Many couples face infertility and if you’re also one of them, let us tell you that – you’re not alone. Infertility is a common phenomenon, and nearly 1 in 6 couples in India face trouble conceiving. Infertility can be saddening and is often accompanied by unsolicited advice, which is most of the time not helpful and sometimes simply wrong.
So, if you’re trying to have a baby, you must have heard about several myths about infertility. For fact check, Banker IVF attempts to debunk some myths around infertility in this post!
Myths around Infertility
- Generally, infertility is a female issue
- Stress causes infertility
- Not men, age only affects women’s fertility
- Before you see a doctor, try conceiving on your own for a complete one year
- Birth control pills lead to infertility
- A man who ejaculates isn’t infertile
- There’s no cure for infertility
Myth 1: Generally, infertility is a female issue
National Institute of Health (NIH) states that male reproductive issues account for one-third of infertility cases, female reproductive issues account for one-third, and unknown factors account for the rest of one-third. Periodically everything is totally okay with both partners, but the cause of infertility remains unknown, which refers to unexplained infertility.
Usually, a woman gets blamed if a couple fails to carry a pregnancy, even though it takes both partners to make a baby. In fact, many women indict themselves of their incapability to conceive because they assume that infertility relates straight to the womb. However, there’s no gender bias when it comes to infertility, as it affects both men and women equally.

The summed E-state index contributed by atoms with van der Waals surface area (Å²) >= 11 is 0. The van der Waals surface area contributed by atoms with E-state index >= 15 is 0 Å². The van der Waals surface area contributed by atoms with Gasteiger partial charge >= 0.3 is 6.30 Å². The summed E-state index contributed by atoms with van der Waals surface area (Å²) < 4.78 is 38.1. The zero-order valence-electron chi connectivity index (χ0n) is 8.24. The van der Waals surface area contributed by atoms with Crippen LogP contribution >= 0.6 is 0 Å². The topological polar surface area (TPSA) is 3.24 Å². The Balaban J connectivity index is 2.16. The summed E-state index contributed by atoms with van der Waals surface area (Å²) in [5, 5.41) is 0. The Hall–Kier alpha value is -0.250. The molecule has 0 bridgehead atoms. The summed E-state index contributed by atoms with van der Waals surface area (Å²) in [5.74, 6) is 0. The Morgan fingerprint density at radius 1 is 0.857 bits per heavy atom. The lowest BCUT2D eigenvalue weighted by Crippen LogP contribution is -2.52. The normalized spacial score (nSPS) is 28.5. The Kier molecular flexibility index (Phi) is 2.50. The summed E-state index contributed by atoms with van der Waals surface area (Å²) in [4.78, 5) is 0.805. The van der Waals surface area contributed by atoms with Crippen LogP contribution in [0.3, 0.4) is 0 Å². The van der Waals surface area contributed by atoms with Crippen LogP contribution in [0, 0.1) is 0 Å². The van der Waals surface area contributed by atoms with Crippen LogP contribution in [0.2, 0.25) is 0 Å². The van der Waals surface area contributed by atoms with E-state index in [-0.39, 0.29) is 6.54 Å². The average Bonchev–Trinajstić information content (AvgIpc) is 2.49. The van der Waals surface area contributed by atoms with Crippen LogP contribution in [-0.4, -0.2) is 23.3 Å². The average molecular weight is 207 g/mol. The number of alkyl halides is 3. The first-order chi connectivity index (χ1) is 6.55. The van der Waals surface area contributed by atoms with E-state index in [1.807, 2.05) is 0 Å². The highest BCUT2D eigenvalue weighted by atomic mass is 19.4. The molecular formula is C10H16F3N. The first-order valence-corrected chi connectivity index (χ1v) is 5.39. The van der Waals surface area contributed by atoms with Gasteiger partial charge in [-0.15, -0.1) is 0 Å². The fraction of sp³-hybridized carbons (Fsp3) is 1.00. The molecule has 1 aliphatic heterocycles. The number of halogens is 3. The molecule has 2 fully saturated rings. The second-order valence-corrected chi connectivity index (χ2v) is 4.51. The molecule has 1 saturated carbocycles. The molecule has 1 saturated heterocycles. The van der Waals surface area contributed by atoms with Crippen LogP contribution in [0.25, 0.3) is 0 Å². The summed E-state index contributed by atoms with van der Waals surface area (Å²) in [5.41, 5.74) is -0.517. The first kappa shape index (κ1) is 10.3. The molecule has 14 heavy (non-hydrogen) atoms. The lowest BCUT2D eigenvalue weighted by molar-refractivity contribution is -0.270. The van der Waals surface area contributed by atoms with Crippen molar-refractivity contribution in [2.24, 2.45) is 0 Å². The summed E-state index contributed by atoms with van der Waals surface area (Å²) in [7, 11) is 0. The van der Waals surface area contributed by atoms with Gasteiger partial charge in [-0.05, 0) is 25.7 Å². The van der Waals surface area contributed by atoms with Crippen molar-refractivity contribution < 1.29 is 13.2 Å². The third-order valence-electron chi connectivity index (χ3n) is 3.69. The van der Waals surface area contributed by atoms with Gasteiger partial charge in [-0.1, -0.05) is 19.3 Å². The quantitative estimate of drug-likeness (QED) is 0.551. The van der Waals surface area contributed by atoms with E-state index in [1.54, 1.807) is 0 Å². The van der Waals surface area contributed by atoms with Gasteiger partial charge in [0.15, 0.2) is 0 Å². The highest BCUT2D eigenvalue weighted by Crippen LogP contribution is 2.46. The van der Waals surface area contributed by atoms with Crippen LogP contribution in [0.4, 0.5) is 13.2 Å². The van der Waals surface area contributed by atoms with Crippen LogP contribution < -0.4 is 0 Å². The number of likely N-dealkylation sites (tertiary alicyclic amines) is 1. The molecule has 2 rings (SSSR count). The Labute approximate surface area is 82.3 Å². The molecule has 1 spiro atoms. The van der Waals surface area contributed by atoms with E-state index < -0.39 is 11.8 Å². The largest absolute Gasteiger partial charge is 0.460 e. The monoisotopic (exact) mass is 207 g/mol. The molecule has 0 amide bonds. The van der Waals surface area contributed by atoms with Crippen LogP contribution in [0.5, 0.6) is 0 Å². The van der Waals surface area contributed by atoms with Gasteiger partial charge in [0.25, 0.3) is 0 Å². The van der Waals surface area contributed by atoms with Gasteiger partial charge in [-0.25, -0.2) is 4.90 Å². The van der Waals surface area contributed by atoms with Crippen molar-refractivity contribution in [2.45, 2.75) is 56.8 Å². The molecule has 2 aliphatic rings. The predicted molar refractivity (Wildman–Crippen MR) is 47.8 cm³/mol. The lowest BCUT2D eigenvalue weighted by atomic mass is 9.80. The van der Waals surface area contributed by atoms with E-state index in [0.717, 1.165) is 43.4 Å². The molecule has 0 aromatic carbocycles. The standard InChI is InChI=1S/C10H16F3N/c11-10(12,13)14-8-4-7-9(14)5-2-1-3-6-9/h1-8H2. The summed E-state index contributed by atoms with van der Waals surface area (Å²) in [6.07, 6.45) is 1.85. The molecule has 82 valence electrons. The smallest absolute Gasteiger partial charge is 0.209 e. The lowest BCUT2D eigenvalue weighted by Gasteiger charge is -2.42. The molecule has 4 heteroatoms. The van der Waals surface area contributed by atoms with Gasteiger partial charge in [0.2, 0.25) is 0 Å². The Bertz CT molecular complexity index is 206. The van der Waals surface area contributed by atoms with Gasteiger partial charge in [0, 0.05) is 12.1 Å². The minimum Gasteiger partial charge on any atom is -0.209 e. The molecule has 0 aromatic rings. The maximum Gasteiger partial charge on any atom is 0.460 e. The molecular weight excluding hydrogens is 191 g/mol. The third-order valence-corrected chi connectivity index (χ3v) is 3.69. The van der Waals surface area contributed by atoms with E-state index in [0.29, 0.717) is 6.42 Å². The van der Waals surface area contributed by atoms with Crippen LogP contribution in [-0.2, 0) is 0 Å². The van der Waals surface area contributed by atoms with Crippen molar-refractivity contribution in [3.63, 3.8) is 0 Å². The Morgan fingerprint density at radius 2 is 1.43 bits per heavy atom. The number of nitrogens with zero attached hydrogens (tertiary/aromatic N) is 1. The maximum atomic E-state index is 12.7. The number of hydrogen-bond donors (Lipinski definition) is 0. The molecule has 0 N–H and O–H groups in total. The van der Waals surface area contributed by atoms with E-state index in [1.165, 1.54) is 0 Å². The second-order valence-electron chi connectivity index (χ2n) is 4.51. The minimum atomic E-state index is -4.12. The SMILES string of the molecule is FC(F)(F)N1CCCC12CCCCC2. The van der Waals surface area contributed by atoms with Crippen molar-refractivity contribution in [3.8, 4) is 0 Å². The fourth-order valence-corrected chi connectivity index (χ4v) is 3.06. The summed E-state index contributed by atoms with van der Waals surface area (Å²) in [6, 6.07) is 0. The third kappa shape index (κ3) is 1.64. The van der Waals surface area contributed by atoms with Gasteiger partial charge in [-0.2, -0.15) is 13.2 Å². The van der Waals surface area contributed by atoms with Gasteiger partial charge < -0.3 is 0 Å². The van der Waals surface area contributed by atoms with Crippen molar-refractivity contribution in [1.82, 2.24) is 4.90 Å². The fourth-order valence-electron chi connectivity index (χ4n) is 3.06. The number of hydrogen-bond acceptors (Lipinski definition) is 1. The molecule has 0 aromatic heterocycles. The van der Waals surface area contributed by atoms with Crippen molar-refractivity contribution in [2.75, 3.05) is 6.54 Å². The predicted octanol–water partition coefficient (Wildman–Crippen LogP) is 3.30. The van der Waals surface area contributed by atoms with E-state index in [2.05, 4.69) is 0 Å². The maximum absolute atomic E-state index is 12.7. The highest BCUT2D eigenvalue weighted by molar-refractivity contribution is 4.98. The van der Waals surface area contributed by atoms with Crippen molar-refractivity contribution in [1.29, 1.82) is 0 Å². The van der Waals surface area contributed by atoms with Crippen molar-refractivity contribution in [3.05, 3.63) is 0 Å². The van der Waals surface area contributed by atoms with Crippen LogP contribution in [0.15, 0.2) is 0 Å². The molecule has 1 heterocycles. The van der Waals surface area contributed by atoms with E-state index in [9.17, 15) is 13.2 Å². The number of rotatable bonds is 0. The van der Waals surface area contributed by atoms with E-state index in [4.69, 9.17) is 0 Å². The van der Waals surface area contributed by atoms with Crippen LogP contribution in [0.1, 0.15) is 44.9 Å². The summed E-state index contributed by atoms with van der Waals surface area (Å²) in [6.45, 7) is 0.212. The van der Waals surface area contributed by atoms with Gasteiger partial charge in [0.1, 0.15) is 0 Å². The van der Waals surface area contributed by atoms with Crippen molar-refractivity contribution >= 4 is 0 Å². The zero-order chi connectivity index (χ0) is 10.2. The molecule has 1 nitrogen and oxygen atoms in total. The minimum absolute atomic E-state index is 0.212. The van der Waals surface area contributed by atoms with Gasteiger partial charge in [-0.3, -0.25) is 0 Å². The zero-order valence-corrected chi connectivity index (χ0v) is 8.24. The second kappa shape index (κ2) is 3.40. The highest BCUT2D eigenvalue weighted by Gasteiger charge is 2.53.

Myth 2: Stress causes infertility
Life is full of stress in today’s times. Everyday causes of stress in an individual’s life span from work-related matters to close relationships. While it is common for infertility to lead to stress, it is unlikely that stress is the cause of infertility.
Even as chronic stress is seen to take an active role in infertility, it is not the root cause. Almost every couple face stress at some point in their lives. Couples under a lot of stress may find it difficult to conceive. In reality, infertility is a medical condition, not a psychological one.
Myth 3: Not men, age only affects women’s fertility
Indeed, women’s fertility reduces significantly with age. However, it’s not just women who experience changes in their fertility as they grow old. Just like infertility in females, infertility in males also reduces with age. Generally, women notice a greater reduction in their fertility between the age of 32 and 37.
Men mostly experience a decline in their semen volume and motility after the age of 40. Even though men have the advantage of producing new sperm on a regular basis, sperm quality declines with age. With increasing age, there is also more DNA fragmentation in sperm.
Myth 4: Before you see a doctor, try conceiving on your own for a complete one year